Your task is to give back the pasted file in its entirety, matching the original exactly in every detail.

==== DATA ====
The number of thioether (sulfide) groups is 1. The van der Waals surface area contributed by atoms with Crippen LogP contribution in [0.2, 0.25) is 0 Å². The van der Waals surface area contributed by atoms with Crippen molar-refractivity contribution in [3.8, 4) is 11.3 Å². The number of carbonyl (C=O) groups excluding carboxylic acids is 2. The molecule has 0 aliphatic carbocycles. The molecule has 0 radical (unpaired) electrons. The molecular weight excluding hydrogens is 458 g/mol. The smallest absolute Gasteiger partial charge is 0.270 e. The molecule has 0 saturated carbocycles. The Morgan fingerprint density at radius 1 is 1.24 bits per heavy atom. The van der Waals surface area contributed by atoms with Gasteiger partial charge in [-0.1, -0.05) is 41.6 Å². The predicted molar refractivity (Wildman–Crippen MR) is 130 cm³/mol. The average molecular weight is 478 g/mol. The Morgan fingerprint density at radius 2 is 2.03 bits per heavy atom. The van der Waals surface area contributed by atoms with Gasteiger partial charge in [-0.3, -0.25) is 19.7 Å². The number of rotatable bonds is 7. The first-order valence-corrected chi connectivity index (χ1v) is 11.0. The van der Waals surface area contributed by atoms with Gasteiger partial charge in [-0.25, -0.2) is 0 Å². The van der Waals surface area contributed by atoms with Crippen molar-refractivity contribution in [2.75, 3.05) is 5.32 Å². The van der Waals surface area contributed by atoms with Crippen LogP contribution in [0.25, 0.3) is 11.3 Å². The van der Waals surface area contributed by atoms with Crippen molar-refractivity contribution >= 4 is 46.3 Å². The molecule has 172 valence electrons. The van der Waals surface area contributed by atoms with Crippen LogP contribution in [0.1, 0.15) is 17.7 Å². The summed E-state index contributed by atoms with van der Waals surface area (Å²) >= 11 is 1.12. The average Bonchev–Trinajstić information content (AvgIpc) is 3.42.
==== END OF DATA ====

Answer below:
The number of thioether (sulfide) groups is 1. The van der Waals surface area contributed by atoms with Crippen LogP contribution in [0.2, 0.25) is 0 Å². The van der Waals surface area contributed by atoms with Crippen molar-refractivity contribution in [3.8, 4) is 11.3 Å². The number of carbonyl (C=O) groups excluding carboxylic acids is 2. The molecule has 0 aliphatic carbocycles. The molecule has 0 radical (unpaired) electrons. The molecular weight excluding hydrogens is 458 g/mol. The smallest absolute Gasteiger partial charge is 0.270 e. The molecule has 0 saturated carbocycles. The Morgan fingerprint density at radius 1 is 1.24 bits per heavy atom. The van der Waals surface area contributed by atoms with Gasteiger partial charge in [-0.1, -0.05) is 41.6 Å². The predicted molar refractivity (Wildman–Crippen MR) is 130 cm³/mol. The average molecular weight is 478 g/mol. The Morgan fingerprint density at radius 2 is 2.03 bits per heavy atom. The van der Waals surface area contributed by atoms with Gasteiger partial charge in [-0.3, -0.25) is 19.7 Å². The number of rotatable bonds is 7. The first-order valence-corrected chi connectivity index (χ1v) is 11.0. The van der Waals surface area contributed by atoms with Gasteiger partial charge in [-0.25, -0.2) is 0 Å². The van der Waals surface area contributed by atoms with Crippen molar-refractivity contribution in [2.75, 3.05) is 5.32 Å². The van der Waals surface area contributed by atoms with Crippen LogP contribution in [0.25, 0.3) is 11.3 Å². The van der Waals surface area contributed by atoms with Crippen molar-refractivity contribution >= 4 is 46.3 Å². The molecule has 172 valence electrons. The van der Waals surface area contributed by atoms with Crippen LogP contribution in [0.1, 0.15) is 17.7 Å². The summed E-state index contributed by atoms with van der Waals surface area (Å²) >= 11 is 1.12. The average Bonchev–Trinajstić information content (AvgIpc) is 3.42.